Winter isn’t quite over, and snow and ice are still causing injuries, especially for people trying to work. In fact, according to a recent study, a worker's compensation claim for snow- or ice-related injury amounts to an average of $48,000. So, it’s no wonder that insurance companies would want to deny a claim for a work injury if they can. Here are some common reasons why you claim could be denied.
If you’re injured at work, you might face workers comp denial if no one witnessed the accident. The insurance company might not believe that you were injured or that the injury was even a result of work if no one else can corroborate. Employees who report their injuries immediately and who tell the same story to everyone are more likely to be believed.
Many insurance companies will deny a claim if your injury is unexplained. That can mean something as simple as not giving a cause for a fall. You need to be able to say that you tripped over an office rug or a puddle of water was in the middle of the floor in order for the injury to be explained.
Oftentimes, a claim can be denied if you have a pre-existing condition or injury. If you have always had a bad back, an insurance company can say that lifting a heavy box didn’t cause a back injury—they’ll say your bad back caused it.
No Medical Documentation
Being hurt at work will require medical documentation. If you don’t see a doctor or go to the emergency room, you won’t be compensated. Insurers also deny claims if you’ve sought medical attention, but they haven’t seen the documents to prove it. Typically, you need to sign a waiver or have documents sent to the insurer. They can also deny a claim if your medical documents don’t match your injury report or even what you’ve told coworkers.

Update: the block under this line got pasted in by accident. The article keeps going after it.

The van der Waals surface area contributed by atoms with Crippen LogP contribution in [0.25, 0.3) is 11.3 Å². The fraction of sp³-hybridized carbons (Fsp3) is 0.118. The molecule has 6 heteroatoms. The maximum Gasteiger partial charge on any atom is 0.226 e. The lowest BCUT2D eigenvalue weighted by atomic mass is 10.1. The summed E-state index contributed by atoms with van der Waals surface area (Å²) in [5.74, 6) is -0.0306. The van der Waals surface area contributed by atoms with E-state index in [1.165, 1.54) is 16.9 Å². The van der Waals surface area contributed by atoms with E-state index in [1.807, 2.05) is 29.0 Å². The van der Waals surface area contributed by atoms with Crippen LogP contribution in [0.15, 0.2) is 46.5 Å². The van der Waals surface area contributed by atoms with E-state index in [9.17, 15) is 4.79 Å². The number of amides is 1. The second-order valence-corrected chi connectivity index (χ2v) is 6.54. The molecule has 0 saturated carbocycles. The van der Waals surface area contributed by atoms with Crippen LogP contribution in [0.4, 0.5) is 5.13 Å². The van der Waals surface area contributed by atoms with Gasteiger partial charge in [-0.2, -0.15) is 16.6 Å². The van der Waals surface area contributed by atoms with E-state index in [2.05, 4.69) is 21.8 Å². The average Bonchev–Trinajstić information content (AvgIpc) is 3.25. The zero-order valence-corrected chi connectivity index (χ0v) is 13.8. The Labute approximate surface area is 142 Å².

No Injury Report
Many states will require you to fill out an injury report with your employer within 7 days of an accident to receive workers comp. Insurance companies and employers become wary of an employee who claims they were injured much later than an incident occurred or if they don’t tell anyone at work.
Not on the Clock
If you weren’t technically on the clock, if you were traveling for work, or even if you were traveling to or from work when you were injured, your claim could be denied.
Unrelated to Work
If you are injured while you’re at work, you may not be able to collect workers comp if illegal drugs are found in your system. An insurance company will be able to say that the drugs and not a fall on ice caused the injury. You might also be denied if you’re injured while doing something like exercising during your lunch break. The injury would be a result of the exercise and not a work task.
You Took Unnecessary Time Off
Injuries can cause you to miss work; however, an insurance company will deny a claim if you take unnecessary time off. If you don’t require doctor-recommended treatment or rest, but choose to stay home from work anyhow, you may not be eligible for workers comp. Oftentimes, you will require medical documentation stating the amount of work you will miss.
What can you do if your claim is denied?
Unfortunately, insurance companies try to deny claims frequently. If your claim is denied for any reason, you can certainly fight it. The best way to do that is to seek help at a worker's compensation law firm. A worker's comp attorney can determine the next best step. A worker's comp attorney can even deal with the insurance company to get you compensation without going to court. Oftentimes, insurance companies decide to pay a claim as soon as a worker's comp attorney gets involved. A worker's comp attorney can also help you if you're facing wrongful termination.
Work injuries can be especially difficult for people. You won’t only be dealing with pain and missing work—you could be dealing with an insurance company that is unwilling to pay you. Be sure to seek medical attention, file an accident report with your employer, and speak with a workers comp lawyer if your claim is denied.